Cuban President Fidel Castro has made an abrupt about-face from his harsh public attacks against President Carter two weeks ago, and he said tonight he has not come here to attack the United States but to speak about the economic problems of the Third World.

In an interview at the heavily guarded Cuban mission to the United Nations, Castro indicated that he has adopted the more conciliatory attitude displayed this week by Soviet President Leonid Brezhnev and that he considers the issue of Soviet troops in Cuba a closed book.

"I'm not interested in the quarrel between Cuba and the United States," Castro said. "I've had lots of opportunities to talk about that."

Instead, Castro said his speech to the U.N. General Assembly Friday morning will deal with the "essential economic conflict between the developed and underdeveloped world."

It is the Third World, Castro said in an assessment that is sure to be a theme of his speech and has caused much disagreement among developing countries, "that I represent."

The interview was the first Castro has given since his arrival on a Cuban airliner at John F. Kennedy Airport shortly after midnight this morning. His U.S. trips, Castro said tonight, will last "a minimum of five days and a maximum of 10. I'm not in a hurry."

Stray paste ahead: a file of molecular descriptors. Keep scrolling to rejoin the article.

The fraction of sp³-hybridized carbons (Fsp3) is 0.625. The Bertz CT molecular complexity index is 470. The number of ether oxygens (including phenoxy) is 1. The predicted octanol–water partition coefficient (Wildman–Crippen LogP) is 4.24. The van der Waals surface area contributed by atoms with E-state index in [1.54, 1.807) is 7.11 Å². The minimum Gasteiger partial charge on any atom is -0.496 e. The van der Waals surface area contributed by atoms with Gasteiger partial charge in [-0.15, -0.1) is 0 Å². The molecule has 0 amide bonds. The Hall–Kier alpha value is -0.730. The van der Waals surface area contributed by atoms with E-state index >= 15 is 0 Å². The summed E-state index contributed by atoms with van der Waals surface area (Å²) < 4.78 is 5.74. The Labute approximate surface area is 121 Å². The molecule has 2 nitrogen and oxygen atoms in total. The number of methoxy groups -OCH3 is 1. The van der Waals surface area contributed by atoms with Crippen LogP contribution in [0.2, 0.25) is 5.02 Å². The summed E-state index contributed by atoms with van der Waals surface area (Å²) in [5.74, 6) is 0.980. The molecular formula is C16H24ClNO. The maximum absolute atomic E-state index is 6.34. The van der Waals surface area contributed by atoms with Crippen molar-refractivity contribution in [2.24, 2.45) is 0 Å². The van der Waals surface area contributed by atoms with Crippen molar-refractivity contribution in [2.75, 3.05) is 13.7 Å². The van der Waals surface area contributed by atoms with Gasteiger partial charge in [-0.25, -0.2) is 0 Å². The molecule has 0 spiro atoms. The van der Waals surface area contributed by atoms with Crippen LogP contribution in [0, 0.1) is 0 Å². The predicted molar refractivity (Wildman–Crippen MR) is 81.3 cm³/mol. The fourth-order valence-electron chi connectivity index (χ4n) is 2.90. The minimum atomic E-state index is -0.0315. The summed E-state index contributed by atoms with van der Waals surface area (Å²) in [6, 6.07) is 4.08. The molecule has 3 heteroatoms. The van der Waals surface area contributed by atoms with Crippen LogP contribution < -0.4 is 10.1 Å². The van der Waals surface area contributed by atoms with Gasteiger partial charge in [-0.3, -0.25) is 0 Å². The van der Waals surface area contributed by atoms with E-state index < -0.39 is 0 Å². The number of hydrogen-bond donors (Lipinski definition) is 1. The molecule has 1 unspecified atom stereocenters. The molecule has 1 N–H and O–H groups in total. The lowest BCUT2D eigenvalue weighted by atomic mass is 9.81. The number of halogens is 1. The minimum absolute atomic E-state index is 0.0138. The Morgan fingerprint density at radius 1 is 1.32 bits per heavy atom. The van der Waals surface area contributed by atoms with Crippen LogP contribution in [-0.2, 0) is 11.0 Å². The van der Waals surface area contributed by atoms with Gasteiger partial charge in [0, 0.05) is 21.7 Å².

Ironically, Castro arrived on his first visit to this country in 19 years at a moment when 1,500 U.S. Marines were loading onto troop carriers that will take them to Cuba for maneuvers.

The Marines' maneuvers at the U.S. naval base at Guantanamo are intended to display a combat readiness as part of Carter's answer to the 2,000 to 3,000 Soviet troops stationed in Cuba. Confirmation of their location led to a confrontation between the United States and the Soviet Union. The Soviets have reportedly refused to remove them.

"It's all a great comedy," Castro said of the U.S. military deployment.

"Cuba is calm and sure of itself. It would take many more than 1,500 Marines to invade Cuba, and the deaths would be many more than 1,500."

Castro said that Carter in his Oct.1 speech about the Soviet troops, "intended not to frighten Cuba, but to frighten the Caribbean, Central America and Latin America."

"His speech was forceful and imperialistic," Castro said, "and it provoked a great fear among the Caribbean countries." While he acknowledged U.S. State Department concern about a possible expansion of Cuban activity in the area, Castro maintained that "Cuba is no threat to anyone, but everyone is afraid of the United States."